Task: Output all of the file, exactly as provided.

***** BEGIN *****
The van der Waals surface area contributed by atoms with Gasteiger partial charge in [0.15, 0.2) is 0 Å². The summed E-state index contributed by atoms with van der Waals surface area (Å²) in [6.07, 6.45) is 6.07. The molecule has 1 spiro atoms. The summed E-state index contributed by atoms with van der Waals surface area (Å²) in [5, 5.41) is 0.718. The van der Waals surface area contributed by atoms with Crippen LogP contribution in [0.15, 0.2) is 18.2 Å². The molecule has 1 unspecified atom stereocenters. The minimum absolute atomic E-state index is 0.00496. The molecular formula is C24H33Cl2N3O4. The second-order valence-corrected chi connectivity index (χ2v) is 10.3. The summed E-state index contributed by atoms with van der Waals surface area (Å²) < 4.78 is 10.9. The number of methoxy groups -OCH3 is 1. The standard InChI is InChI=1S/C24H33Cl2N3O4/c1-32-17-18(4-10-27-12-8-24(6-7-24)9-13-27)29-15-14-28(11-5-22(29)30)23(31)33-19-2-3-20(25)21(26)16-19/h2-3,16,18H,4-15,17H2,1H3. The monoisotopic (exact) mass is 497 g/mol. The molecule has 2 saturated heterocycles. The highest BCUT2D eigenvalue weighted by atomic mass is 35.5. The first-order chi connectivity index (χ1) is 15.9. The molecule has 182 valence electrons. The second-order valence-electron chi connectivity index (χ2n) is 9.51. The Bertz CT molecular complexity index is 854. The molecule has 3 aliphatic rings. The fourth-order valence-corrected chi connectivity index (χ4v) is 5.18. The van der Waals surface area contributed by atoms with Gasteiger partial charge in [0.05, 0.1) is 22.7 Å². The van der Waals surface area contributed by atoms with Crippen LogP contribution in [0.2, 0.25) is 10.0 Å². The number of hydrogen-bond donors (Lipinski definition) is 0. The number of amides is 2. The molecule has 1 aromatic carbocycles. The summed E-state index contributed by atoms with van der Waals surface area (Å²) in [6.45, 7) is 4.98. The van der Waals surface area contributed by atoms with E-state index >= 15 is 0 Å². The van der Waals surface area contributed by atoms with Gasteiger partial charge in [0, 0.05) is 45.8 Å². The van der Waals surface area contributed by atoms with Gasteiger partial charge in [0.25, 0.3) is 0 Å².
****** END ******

The van der Waals surface area contributed by atoms with Gasteiger partial charge in [0.15, 0.2) is 0 Å². The summed E-state index contributed by atoms with van der Waals surface area (Å²) in [6.07, 6.45) is 6.07. The molecule has 1 spiro atoms. The summed E-state index contributed by atoms with van der Waals surface area (Å²) in [5, 5.41) is 0.718. The van der Waals surface area contributed by atoms with Crippen LogP contribution in [0.15, 0.2) is 18.2 Å². The molecule has 1 unspecified atom stereocenters. The minimum absolute atomic E-state index is 0.00496. The molecular formula is C24H33Cl2N3O4. The second-order valence-corrected chi connectivity index (χ2v) is 10.3. The summed E-state index contributed by atoms with van der Waals surface area (Å²) < 4.78 is 10.9. The number of methoxy groups -OCH3 is 1. The standard InChI is InChI=1S/C24H33Cl2N3O4/c1-32-17-18(4-10-27-12-8-24(6-7-24)9-13-27)29-15-14-28(11-5-22(29)30)23(31)33-19-2-3-20(25)21(26)16-19/h2-3,16,18H,4-15,17H2,1H3. The monoisotopic (exact) mass is 497 g/mol. The molecule has 2 saturated heterocycles. The highest BCUT2D eigenvalue weighted by atomic mass is 35.5. The first-order chi connectivity index (χ1) is 15.9. The molecule has 182 valence electrons. The second-order valence-electron chi connectivity index (χ2n) is 9.51. The Bertz CT molecular complexity index is 854. The molecule has 3 aliphatic rings. The fourth-order valence-corrected chi connectivity index (χ4v) is 5.18. The van der Waals surface area contributed by atoms with Gasteiger partial charge in [0.05, 0.1) is 22.7 Å². The van der Waals surface area contributed by atoms with Crippen LogP contribution in [0.2, 0.25) is 10.0 Å². The number of hydrogen-bond donors (Lipinski definition) is 0. The number of amides is 2. The molecule has 1 aromatic carbocycles. The summed E-state index contributed by atoms with van der Waals surface area (Å²) in [6.45, 7) is 4.98. The van der Waals surface area contributed by atoms with E-state index >= 15 is 0 Å². The van der Waals surface area contributed by atoms with Gasteiger partial charge in [0, 0.05) is 45.8 Å². The van der Waals surface area contributed by atoms with Gasteiger partial charge in [0.25, 0.3) is 0 Å².